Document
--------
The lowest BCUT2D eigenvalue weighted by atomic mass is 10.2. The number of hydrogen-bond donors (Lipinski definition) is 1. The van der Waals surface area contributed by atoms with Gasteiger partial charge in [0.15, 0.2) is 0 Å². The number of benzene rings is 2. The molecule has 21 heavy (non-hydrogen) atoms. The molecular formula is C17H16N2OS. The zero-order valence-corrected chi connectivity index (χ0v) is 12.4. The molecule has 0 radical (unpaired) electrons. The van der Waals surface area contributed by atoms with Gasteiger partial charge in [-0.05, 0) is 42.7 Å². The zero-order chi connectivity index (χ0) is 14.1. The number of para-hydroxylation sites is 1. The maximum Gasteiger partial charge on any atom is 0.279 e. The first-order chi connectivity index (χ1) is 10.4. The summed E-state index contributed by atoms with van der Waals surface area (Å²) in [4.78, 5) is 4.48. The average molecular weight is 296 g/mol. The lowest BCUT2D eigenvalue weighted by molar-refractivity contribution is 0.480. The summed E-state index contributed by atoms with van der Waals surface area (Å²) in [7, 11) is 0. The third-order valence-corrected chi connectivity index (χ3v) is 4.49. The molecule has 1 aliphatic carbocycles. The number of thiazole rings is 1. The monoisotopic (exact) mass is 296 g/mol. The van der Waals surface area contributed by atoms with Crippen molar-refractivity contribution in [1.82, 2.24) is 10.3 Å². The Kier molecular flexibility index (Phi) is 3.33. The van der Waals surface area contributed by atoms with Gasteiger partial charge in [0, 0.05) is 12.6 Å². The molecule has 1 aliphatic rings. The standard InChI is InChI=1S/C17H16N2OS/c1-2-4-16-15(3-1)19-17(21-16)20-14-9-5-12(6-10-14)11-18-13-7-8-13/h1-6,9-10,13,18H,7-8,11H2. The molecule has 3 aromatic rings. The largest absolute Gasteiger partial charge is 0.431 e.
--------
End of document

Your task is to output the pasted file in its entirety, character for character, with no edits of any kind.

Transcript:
The lowest BCUT2D eigenvalue weighted by atomic mass is 10.2. The number of hydrogen-bond donors (Lipinski definition) is 1. The van der Waals surface area contributed by atoms with Gasteiger partial charge in [0.15, 0.2) is 0 Å². The number of benzene rings is 2. The molecule has 21 heavy (non-hydrogen) atoms. The molecular formula is C17H16N2OS. The zero-order valence-corrected chi connectivity index (χ0v) is 12.4. The molecule has 0 radical (unpaired) electrons. The van der Waals surface area contributed by atoms with Gasteiger partial charge in [-0.05, 0) is 42.7 Å². The zero-order chi connectivity index (χ0) is 14.1. The number of para-hydroxylation sites is 1. The maximum Gasteiger partial charge on any atom is 0.279 e. The first-order chi connectivity index (χ1) is 10.4. The summed E-state index contributed by atoms with van der Waals surface area (Å²) in [4.78, 5) is 4.48. The average molecular weight is 296 g/mol. The lowest BCUT2D eigenvalue weighted by molar-refractivity contribution is 0.480. The summed E-state index contributed by atoms with van der Waals surface area (Å²) in [7, 11) is 0. The third-order valence-corrected chi connectivity index (χ3v) is 4.49. The molecule has 1 aliphatic carbocycles. The number of thiazole rings is 1. The monoisotopic (exact) mass is 296 g/mol. The van der Waals surface area contributed by atoms with Crippen molar-refractivity contribution in [1.82, 2.24) is 10.3 Å². The Kier molecular flexibility index (Phi) is 3.33. The van der Waals surface area contributed by atoms with Gasteiger partial charge in [0, 0.05) is 12.6 Å². The molecule has 1 aliphatic rings. The standard InChI is InChI=1S/C17H16N2OS/c1-2-4-16-15(3-1)19-17(21-16)20-14-9-5-12(6-10-14)11-18-13-7-8-13/h1-6,9-10,13,18H,7-8,11H2. The molecule has 3 aromatic rings. The largest absolute Gasteiger partial charge is 0.431 e.